St. Mark's Parish (Ocean Park, Surrey, B.C.)

  • A-374
  • Collectivité
  • 1924-

Anglican parish work began ca. 1924 as part of the Crescent Union Church, together with the United Church. This congregation formed part of the parish of Surrey Centre until it was divided off in 1928 along with Holy Trinity, White Rock and St. Matthew's, Halls Prairie as the parish of White Rock. In 1931 a separate Anglican church, named Church of the Ascension, was opened. In 1953 the Church of the Ascension became a separate parish. St. Mark, Ocean Park was opened in connection with the parish in 1966 resulting in a new name, Parish of St. Mark with Church of the Ascension. In 1973 services ceased in the Crescent Beach church. In 1988 the parish changed its name to St. Mark, Ocean Park.

St. Peter's Parish (Rosedale, Chilliwack, B.C.)

  • A-339
  • Collectivité
  • 1912-2009

Rosedale was part of a district that also included East Chilliwack and Camp Slough. First services were conducted in the area by the minister of St. Thomas, Chilliwack in August 1911. Later that year a group of St. Thomas' parishioners, with people from the three communities, met and decided that a separate church was needed in Rosedale. With a $4,000.00 grant from St. Thomas, the Rev. E.M. Searles (1912-1917) was hired as the first incumbent, proving to be one of only a few priests to serve St. Peter's as a separate parish. The other periods that St. Peter's was served as an independent parish were from 1921 to 1922 and from 1987 to 1992. The parish was ministered together with St. Thomas, Chilliwack (1917-1918), All Saints, Agassiz (1918-1921, 1963-1971 and 1987 to the present) and St. John, Sardis (1923-1963), latterly only on an interim part-time basis. The parish was part of the Fraser-Cheam Area Parish from 1971 to 1986. The church building was constructed on an acre of land purchased for the purpose, and was dedicated by the bishop in September 1912. A vicarage was erected on the same site, and by January 1913 was ready for occupancy. This home was later demolished. In 1962, a recreation hall, a small kitchen, meeting room and church office were built and connected to the church by a large foyer. In December of 2007, the parish requested from the bishop to cease functions and was closed.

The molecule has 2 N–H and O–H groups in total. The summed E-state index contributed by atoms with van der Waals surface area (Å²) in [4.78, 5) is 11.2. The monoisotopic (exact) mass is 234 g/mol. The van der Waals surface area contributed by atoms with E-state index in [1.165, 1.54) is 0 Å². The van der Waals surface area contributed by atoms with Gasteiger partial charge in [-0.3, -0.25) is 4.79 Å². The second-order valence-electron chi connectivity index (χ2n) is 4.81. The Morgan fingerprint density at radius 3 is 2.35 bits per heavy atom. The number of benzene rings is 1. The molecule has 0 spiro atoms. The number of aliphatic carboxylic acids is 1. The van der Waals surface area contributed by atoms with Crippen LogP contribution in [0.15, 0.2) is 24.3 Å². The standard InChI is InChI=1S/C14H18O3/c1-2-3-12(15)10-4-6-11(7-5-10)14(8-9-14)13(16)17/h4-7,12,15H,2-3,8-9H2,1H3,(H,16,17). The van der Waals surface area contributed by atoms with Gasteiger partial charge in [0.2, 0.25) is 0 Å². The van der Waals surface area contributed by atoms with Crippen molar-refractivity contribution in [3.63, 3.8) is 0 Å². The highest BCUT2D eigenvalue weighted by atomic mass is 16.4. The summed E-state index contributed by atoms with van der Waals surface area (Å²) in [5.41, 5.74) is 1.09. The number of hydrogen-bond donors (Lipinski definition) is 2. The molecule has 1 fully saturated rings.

St. Margaret of Scotland Parish (Burnaby, B.C.)

  • A-334
  • Collectivité
  • 1928-

First services for what would become the parish of St. Margaret, Lochdale in Burnaby were held in private homes and later in the Community Hall. The Rev. Walter Dent from St. Nicolas conducted these afternoon services. The original church building, later used for the Sunday School, was built by volunteer labour on donated property, the lumber purchased with money loaned to the parish. This building was completed in 1929. The depression years of the 1930's, along with the absence of a resident minister, resulted in much reduced numbers in the congregation, with the thriving Sunday School providing the reason for continuing. During the 1940's the parish was served in connection with St. Nicolas, Burnaby and for a short time also with All Saints, Vancouver. In 1950, a decision about the on-going viability of the parish had to be addressed. A Lay Reader, Mr. Walter Wain, was put in charge while decisions were considered. Under Mr. Wain's ministrations [1950-1956] the congregation grew, as did the Sunday School, and the church soon needed to expand its facilities. The parish decided to raise the existing building and add a basement. Finding funding for the renovation was very difficult, but construction was finished and the parish did become debt-free. Parishioners chose "St. Margaret of Scotland" as the parish's name and patron. In 1956, a bequest allowed for the purchase of an adjacent house for a rectory, with the parish's first resident priest moving into it in October or that year. In 1961, another fund drive was held. An extension was added to the church and dedicated by the bishop that same year. Later, property adjacent to the church was acquired to provide for future parish needs. The parish was formally incorporated on July 20, 1993 with corporate name being "Parish of St. Margaret of Scotland, Burnaby". The parish decided to develop the adjacent land as an Abbeyfield Senior's Residence, in partnership with the Diocese and the Burnaby Lion's Club. The "Abbeyfield St. Margaret of Scotland Society" was formed to oversee the tasks necessary to complete and run the project. The first Abbeyfield House was officially opened in 1997, with a second one planned for the future.